Alien Breed Review—Aliens: Genocidal Marines
Alien Breed’s ending is anticlimactic, abrupt, and not worth a spoiler warning. You simply fight the final boss battle, and then the epilogue scrolls down the screen. The battle in question involves fighting the fearsome alien queen, a queen with such fierce attacks as moving around a room. Yes, this is the game’s climax. Its supposed “high point.” You unload a few clips of ammo into the final boss, and the game is finished.
The original Alien Breed, released on the Amiga in 1991, wasn’t so much about shooting but rather surviving, conserving ammo and keycards to cautiously press on. You couldn’t run or strafe while shooting. Enemies were tougher. It was a survival-horror game at heart, and that’s why the game was such a hit in the UK at the time.
The modern “remake” of Alien Breed is a joke. By adding dual-stick functionality, Team17 has turned the game into a shallow dualstick shooter. Enemies are fragile imbeciles that aren’t worth being wary of anymore. In the PSM version, there’s mysteriously no reloading involved in gunplay, and clips of ammunition are strewn everywhere. Any tension that Alien Breed may have had is gone forever. By “rebalancing” gameplay, the game is a cakewalk, one that destroys the identity of the original. More importantly, it makes a tense game an utterly boring one.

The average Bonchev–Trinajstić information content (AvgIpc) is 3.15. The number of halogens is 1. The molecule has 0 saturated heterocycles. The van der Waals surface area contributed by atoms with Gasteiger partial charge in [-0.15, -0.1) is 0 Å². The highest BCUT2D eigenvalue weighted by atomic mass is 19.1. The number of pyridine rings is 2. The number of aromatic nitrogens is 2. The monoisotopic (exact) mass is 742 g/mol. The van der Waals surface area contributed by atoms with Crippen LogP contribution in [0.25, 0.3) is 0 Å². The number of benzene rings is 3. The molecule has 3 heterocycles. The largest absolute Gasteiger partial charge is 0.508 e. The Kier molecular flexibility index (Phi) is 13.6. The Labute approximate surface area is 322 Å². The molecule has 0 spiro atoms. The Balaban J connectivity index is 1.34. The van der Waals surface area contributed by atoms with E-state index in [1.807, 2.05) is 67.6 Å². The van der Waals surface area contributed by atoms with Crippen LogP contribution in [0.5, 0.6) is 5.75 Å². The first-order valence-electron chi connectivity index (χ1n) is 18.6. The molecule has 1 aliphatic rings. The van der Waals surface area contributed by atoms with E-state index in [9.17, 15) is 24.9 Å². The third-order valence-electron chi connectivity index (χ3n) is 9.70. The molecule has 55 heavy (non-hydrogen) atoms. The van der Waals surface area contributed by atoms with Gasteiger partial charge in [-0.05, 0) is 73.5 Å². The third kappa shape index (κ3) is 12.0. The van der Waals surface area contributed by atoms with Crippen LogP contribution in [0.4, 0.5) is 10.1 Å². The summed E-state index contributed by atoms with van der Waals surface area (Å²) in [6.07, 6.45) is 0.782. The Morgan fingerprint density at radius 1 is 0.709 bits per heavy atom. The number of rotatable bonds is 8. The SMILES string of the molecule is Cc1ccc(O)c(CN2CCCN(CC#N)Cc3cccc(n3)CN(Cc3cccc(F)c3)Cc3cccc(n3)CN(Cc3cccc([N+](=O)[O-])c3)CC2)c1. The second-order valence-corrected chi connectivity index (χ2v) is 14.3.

At least the levels look great. Everything’s been given a new coat of paint, and you have the option of switching to classic visuals, which also makes aiming lock to 8 directions but changes little else otherwise. It’s a shame that the awful flatline narrative hasn’t been addressed since 1991, though. The pacing never gets better. You’re dropped into a level—alone—with some specific instructions, and that’s all you need to know.
The maps are all here from the original, but the floorplans are laid out so disingenuously that you’ll wonder if the aliens did some remodeling for the sole purpose of confusing you. It’s bad enough that you’ve got to detour all the way around the floor to get to a specific room, but when you see straight empty hallways with about 10 different keycard doors, you start to wonder who designed this ship. By some stroke of (presumably human) genius, just about every floor of the ship self-destructs when you reach your objective. Somehow, the aliens didn’t trigger this feature when they captured the ship.
The original game had a store at which to purchase supplies in a pinch, but it was nothing like the new one. Why bother finding keycards and lives? They’re all cheap, and can be bought with credits found in-game. There is a function to buy credits with real money, but since money is spread across levels generously and resources carry over across all four of the game’s [almost identical] campaigns, who needs more?
Alien Breed is the most dumbed-down, outright offensive remake I’ve ever played. It totally abandons the tension of the original game and spits in the face of nostalgic fans who want to relive their fond memories, turning a tense and involving survival game into a bland and horribly repetitive top-down corridor shooter.